Best Selling Books
The Truth About GriefBy : Herb Orrell
This remarkable book breaks the silence and takes a daring look at how we grieve and what it really takes to heal. Author and pastor Herb Orrell is intelligent, caring and insightful on every page as he shares his own deeply personal story and the unspeakable despair of those he has struggled to counsel in their darkest hours. While he offers no easy answers, along the way you do begin to understand the often surprising ways each of us can finally make peace with our pain.
It's not every day that a book comes along with a truly insightful perspective. "Unspeakable: The Truth About Grief" is one of those books. Most people are familiar with the standard view of the process of grief: denial, anger, bargaining, depression, and acceptance. Herb Orrell has noted that many people don't seem to make that last step and as a result end up in some sort of continuos depression. With that in mid and his many years of experience as a minister, he has come to the conclusion that there may be a stage missing. That stage would be the search for meaning.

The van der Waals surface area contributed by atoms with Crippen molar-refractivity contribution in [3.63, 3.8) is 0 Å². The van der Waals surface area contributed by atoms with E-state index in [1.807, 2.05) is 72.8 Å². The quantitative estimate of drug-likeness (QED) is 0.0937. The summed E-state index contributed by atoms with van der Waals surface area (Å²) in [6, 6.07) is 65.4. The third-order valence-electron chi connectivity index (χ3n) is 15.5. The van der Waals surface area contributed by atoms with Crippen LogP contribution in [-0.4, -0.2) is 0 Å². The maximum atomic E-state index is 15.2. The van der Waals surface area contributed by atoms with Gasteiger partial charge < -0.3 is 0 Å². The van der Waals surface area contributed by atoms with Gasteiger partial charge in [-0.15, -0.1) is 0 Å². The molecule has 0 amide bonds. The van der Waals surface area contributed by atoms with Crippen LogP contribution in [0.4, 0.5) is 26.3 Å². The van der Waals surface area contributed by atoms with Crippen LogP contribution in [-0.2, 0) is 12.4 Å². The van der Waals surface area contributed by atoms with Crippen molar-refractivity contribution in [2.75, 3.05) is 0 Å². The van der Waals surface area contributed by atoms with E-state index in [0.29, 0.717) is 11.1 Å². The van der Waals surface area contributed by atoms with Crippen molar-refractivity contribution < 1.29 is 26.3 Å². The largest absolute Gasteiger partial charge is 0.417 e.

This book is a book that examines grief in detail from an empathetic viewpoint. The way from depression to acceptance involves a search for meaning in the event. When we search for meaning and ask "Why" the traditional religious reaction is not to even attempt to answer but to point out that asky "Why" is wrong. The author walks us through his experience and his questioning of why bad things happen to good people. Why do children starve? Why does God allow a child to continue in an abused home? Asking why is not wrong, but a part of our normal search for meaning.
Herb Orrell examines the role of fear, anger, and atonement in moving through grief from a very personal perspective. This is a highly recommended book with a truly innovative view on working through the stages of life.
We all cling to the promise that grief is a series of predictable stages: denial, anger, bargaining, depression and then acceptance. Naturally, we expect these stages to run their course. We expect to start feeling better at some point. The only problem is that for most of us, depression does not necessarily lead to acceptance. Most of us suffer in silence, stuck in a despair so intense and so consuming that we keep it hidden, not daring to speak of it to anyone. How can we when those around us, while trying to be supportive, expect us to "get over it" and "move on." After all, isn't that how the grieving process is supposed to work?